Functional proteomics constitutes an emerging research area in the proteomic field focused to two major targets, the elucidation of biological function of unknown proteins and the definition of cellular mechanisms at the molecular level. Understanding protein functions as well as unravelling molecular mechanisms within the cell are then depending on the identification of the interacting protein partners.

The ultimate aim of structural proteomics is to detemine the structure of all proteins in a cell or organism. Structural Proteomics approaches have led to different thousands of protein structures being determined and put into the protein data bank (PDB).

The offerings of Structural Proteomics to Understand the Function of Hypothetical Proteins. Developments in structural genomics have led to the automation of protein production and  rose to the structure determination pipeline, resulting in a quick increase in the number of new protein structures.

Metagenomics is the study of genomic content that recovered directly from environmental samples. There are two basic types of Metagenomics studies.a)Metagenomics based on sequencing and analysis of DNA from environmental samples b)Metagenomics based on screening of particular function or activityThe study of Metagenomic explored many novel microbial genes that are involved in the metabolism like energy acquisition, carbon, and nitrogen metabolism in natural environments. Metagenomics, based on sequencing, is applied to explore the structure of genome, identify the novel genes, and compare the organism genomes of different communities to establish the degree of diversity.

Transcriptomics is the study of the transcriptome—the complete set of RNA transcripts that are produced by the genome, under specific circumstances or in a specific cell—using high-throughput methods, such as microarray analysis. Comparison of transcriptomes allows the identification of genes that are differentially expressed in distinct cell populations, or in response to different treatments. Transcriptomic Data Analysis involves characterization of all transcriptional activity (coding and non-coding), or a select subset of RNA transcripts within a given sample. The analysis of transcriptomes allows the identification of candidate genes and expressed markers associated with traits of interest.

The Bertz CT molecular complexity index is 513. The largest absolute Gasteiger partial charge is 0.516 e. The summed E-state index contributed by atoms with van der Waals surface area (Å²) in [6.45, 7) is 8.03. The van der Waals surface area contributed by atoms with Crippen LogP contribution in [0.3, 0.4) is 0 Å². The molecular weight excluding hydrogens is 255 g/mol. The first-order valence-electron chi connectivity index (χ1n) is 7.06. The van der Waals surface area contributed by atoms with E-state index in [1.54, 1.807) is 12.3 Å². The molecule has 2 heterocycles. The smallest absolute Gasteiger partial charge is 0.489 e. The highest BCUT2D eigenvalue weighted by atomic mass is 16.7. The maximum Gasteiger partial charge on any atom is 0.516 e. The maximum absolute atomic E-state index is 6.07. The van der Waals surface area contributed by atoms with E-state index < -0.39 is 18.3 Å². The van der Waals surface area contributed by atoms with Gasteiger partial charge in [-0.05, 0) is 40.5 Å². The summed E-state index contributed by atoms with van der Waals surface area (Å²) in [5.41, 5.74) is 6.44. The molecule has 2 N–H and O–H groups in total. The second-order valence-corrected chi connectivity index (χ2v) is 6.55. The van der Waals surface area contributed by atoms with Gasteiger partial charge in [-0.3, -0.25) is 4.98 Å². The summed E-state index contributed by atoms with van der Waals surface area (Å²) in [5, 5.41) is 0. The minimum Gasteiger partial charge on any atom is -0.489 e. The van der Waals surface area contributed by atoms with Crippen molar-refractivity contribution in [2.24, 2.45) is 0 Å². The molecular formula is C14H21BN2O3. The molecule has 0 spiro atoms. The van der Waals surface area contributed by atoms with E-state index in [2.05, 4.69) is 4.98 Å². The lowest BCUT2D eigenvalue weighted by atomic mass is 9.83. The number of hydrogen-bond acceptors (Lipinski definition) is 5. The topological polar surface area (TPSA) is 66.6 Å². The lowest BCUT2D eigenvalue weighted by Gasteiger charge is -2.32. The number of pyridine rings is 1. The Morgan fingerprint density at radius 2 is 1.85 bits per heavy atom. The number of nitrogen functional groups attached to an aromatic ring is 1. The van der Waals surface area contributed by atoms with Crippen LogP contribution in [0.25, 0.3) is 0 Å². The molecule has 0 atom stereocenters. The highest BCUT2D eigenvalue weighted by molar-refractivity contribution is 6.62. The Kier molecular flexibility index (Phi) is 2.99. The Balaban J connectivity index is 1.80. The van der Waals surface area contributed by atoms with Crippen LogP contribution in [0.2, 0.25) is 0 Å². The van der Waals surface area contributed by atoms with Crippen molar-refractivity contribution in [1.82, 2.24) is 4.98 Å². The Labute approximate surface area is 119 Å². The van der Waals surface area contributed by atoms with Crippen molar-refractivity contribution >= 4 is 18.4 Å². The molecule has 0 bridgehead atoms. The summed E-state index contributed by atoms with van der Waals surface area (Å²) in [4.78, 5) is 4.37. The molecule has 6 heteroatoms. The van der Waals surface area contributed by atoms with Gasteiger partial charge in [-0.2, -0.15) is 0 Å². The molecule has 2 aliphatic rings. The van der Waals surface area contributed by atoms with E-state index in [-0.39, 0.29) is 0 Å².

Metabolomics, which is defined as the comprehensive analysis of metabolites in a biological specimen, is an emerging technology that holds promise to inform the practice of precision medicine. Metabolomics is an analytical profiling technique for measuring and comparing large numbers of metabolites present in biological samples. Combining high-throughput analytical chemistry and multivariate data analysis, metabolomics offers a window on metabolic mechanisms.

Molecular modelling is based on the development of theoretical and computational methodologies, to model and study the behaviour of molecules, from small chemical systems to large biological molecules and material assemblies. Molecular models typically describe atoms (nucleus and electrons collectively) as point charges with an associated mass. The interactions between neighbouring atoms are described by spring-like interactions (representing chemical bonds) and Van der Waals forces.

Structural bioinformatics is the branch of bioinformatics that is related to the analysis and prediction of the three-dimensionalstructure of biological macromolecules such as proteins, RNA, and DNA. It deals with generalizations about macromolecular 3D structures such as comparisons of overall folds and local motifs, principles of molecular folding, evolution, binding interactions, and structure/function relationships, working both from experimentally solved structures and from computational models.

In bioinformatics, methods of pathway analysis might be used to identify key genes/ proteins within a previously known pathway in relation to a particular experiment / pathological condition or building a pathway de novo from proteins that have been identified as key affected elements. IPA is a web-based bioinformatics application that allows researchers to upload data analysis results from high-throughput experiments such as microarray and next generation sequencing for functional analyze, integration, and further understanding.